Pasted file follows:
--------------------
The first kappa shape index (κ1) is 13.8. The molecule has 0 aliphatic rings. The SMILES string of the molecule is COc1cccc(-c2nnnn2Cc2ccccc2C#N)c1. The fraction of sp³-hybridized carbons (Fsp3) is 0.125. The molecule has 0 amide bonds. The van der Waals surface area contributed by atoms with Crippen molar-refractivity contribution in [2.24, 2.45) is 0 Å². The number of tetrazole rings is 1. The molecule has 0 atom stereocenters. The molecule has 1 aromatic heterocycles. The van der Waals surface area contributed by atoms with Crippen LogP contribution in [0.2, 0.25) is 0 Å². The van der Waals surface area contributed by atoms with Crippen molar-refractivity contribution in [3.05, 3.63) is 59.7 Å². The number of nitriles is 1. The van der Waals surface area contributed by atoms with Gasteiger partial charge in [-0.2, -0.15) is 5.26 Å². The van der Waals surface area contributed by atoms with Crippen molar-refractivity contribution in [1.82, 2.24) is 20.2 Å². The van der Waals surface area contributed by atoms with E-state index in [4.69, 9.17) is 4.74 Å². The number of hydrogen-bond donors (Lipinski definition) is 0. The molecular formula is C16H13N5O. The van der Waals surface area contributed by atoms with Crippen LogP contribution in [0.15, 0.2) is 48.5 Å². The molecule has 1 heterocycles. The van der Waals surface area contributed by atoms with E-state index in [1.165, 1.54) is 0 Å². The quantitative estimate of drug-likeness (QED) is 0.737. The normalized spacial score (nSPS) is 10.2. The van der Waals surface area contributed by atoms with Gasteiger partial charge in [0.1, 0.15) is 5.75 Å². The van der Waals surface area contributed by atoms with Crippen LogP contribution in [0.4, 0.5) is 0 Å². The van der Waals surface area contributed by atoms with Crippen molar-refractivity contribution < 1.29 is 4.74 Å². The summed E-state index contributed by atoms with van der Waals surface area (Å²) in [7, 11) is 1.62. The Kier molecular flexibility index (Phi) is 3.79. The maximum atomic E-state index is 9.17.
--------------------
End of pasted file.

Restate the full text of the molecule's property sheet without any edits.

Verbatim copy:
The first kappa shape index (κ1) is 13.8. The molecule has 0 aliphatic rings. The SMILES string of the molecule is COc1cccc(-c2nnnn2Cc2ccccc2C#N)c1. The fraction of sp³-hybridized carbons (Fsp3) is 0.125. The molecule has 0 amide bonds. The van der Waals surface area contributed by atoms with Crippen molar-refractivity contribution in [2.24, 2.45) is 0 Å². The number of tetrazole rings is 1. The molecule has 0 atom stereocenters. The molecule has 1 aromatic heterocycles. The van der Waals surface area contributed by atoms with Crippen LogP contribution in [0.2, 0.25) is 0 Å². The van der Waals surface area contributed by atoms with Crippen molar-refractivity contribution in [3.05, 3.63) is 59.7 Å². The number of nitriles is 1. The van der Waals surface area contributed by atoms with Gasteiger partial charge in [-0.2, -0.15) is 5.26 Å². The van der Waals surface area contributed by atoms with Crippen molar-refractivity contribution in [1.82, 2.24) is 20.2 Å². The van der Waals surface area contributed by atoms with E-state index in [4.69, 9.17) is 4.74 Å². The number of hydrogen-bond donors (Lipinski definition) is 0. The molecular formula is C16H13N5O. The van der Waals surface area contributed by atoms with Crippen LogP contribution in [0.15, 0.2) is 48.5 Å². The molecule has 1 heterocycles. The van der Waals surface area contributed by atoms with E-state index in [1.165, 1.54) is 0 Å². The quantitative estimate of drug-likeness (QED) is 0.737. The normalized spacial score (nSPS) is 10.2. The van der Waals surface area contributed by atoms with Gasteiger partial charge in [0.1, 0.15) is 5.75 Å². The van der Waals surface area contributed by atoms with Crippen LogP contribution in [0.4, 0.5) is 0 Å². The van der Waals surface area contributed by atoms with Crippen molar-refractivity contribution < 1.29 is 4.74 Å². The summed E-state index contributed by atoms with van der Waals surface area (Å²) in [7, 11) is 1.62. The Kier molecular flexibility index (Phi) is 3.79. The maximum atomic E-state index is 9.17.